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Ex-NFL kicker Jay Feely apologizes for 'joke' prom date gun photo 

Former NFL kicker Jay Feely said he was trying to be funny when he posed in a Twitter photo standing between his daughter and her prom date holding a pistol, but in the wake of the Parkland shootings in February, social media posters did not appreciate the joke, WFLA reported.

>> Read more trending news

Feely, who played in the NFL from 2001 to 2014 and is an analyst for CBS Sports, apologized Sunday. 

In the photo, Feely has his left arm around his daughter and a pistol in his right hand at his side. Next to Feely is his daughter’s prom date, who is smirking. 

"Wishing my beautiful daughter and her date a great time at prom," Feely wrote, using the hashtag "#BadBoys."

The reaction from some on social media was swift and critical.

“Oh yay -- American dads have kicked off the season of 'let’s pretend I’m going to shoot my daughter’s date for impugning her chastity' pics," tweeted Shannon Watts, who is the founder of the gun control group Moms Demand Action.

“The Stoneman Douglas shooting was 2 months ago,” author Geraldine DeRuiter posted on Twitter. “But sure, let's make jokes about murdering high schoolers.”

The backlash was vocal enough for Feely to issue an apology Sunday on Twitter.

“The prom picture I posted was obviously intended to be a joke. My Daughter has dated her boyfriend for over a year and they knew I was joking," he wrote. "I take gun safety seriously (the gun was not loaded and had no clip in) and I did not intend to be insensitive to that important issue."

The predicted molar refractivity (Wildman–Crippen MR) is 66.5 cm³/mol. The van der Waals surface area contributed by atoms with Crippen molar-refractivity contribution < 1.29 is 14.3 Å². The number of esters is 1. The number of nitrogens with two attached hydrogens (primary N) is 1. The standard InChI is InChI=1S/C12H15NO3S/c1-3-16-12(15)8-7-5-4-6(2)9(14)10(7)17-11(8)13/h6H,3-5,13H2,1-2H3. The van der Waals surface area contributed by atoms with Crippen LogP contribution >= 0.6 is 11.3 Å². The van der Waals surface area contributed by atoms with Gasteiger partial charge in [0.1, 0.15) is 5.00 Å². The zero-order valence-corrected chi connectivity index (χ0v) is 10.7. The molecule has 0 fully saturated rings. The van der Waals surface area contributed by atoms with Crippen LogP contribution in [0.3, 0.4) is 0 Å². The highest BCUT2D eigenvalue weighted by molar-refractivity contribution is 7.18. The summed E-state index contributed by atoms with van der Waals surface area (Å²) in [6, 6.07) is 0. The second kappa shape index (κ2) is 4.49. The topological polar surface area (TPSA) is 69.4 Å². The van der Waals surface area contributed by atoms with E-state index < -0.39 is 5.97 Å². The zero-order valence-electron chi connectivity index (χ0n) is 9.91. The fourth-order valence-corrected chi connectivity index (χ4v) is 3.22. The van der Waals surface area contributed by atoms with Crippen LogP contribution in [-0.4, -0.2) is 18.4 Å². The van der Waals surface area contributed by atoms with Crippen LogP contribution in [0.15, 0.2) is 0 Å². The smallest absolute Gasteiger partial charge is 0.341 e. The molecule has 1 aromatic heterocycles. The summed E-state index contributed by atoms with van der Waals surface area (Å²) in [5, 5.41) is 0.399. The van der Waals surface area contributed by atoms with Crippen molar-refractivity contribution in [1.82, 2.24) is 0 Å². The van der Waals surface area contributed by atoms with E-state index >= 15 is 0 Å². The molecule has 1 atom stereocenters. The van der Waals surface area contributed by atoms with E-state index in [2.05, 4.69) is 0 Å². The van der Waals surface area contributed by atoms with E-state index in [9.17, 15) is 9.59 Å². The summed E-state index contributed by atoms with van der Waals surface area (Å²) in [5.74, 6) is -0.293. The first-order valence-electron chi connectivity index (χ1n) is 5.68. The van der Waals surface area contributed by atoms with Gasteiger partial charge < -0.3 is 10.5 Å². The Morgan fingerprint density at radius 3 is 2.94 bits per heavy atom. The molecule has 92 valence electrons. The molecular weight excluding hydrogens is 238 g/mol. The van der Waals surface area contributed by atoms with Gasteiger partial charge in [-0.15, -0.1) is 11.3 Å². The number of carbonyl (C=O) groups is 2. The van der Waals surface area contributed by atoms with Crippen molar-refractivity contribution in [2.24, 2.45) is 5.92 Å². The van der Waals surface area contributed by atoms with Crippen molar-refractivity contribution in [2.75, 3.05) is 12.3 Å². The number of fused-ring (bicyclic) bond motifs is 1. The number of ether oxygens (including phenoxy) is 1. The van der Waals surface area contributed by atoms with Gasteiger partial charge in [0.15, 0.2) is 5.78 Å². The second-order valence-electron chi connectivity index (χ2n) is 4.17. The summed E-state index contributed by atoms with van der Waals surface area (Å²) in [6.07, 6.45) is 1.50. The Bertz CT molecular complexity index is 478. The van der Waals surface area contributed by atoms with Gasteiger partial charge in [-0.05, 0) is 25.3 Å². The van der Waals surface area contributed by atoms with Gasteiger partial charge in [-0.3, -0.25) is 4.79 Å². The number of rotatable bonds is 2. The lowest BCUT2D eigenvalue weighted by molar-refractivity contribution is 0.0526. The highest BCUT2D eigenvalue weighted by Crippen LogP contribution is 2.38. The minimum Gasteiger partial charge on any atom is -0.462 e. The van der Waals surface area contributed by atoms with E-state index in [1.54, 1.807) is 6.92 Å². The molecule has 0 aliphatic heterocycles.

Some Twitter users defended Feely’s post, noting that he was referencing the movie “Bad Boys 2.”

“He’s referencing a scene in the movie #BadBoys2,” Twitter user Mike McLeod wrote. “The kid knows it’s a joke -- it’s not pointed at anyone and barely in the picture. I’m sure there’s a picture with his daughter and just the date also. This isn’t anything to blow out of proportion.

Next O'Reilly book coming in September

Bill O'Reilly's next "Killing" book will be set during World War II.

"Killing the SS" is scheduled to come out September 18, Henry Holt and Co. confirmed to The Associated Press on Monday. The publisher was responding to a query from The Associated Press after the new book was listed on Amazon.com, where it's described as an "epic saga of the espionage and daring waged by self-styled 'Nazi hunters.'"

Co-written by Martin Dugard, "Killing the SS" is O'Reilly's second book in his blockbuster "Killing" series since he was forced out of Fox News amid multiple allegations of sexual harassment. His previous work, "Killing England," came out in September 2017. According to NPD BookScan, it has sold 489,000 copies, an enormous number for virtually any nonfiction author, but well off million sellers such as "Killing Lincoln" and "Killing Kennedy." (NPD tracks around 85 percent of physical book sales.)

Holt has defended O'Reilly even as other publishers have distanced themselves or dropped authors facing harassment allegations. Earlier this year, Penguin Random House cut ties with "Maze Runner" novelist James Dashner.

Shania Twain apologizes for saying she would have voted for Donald Trump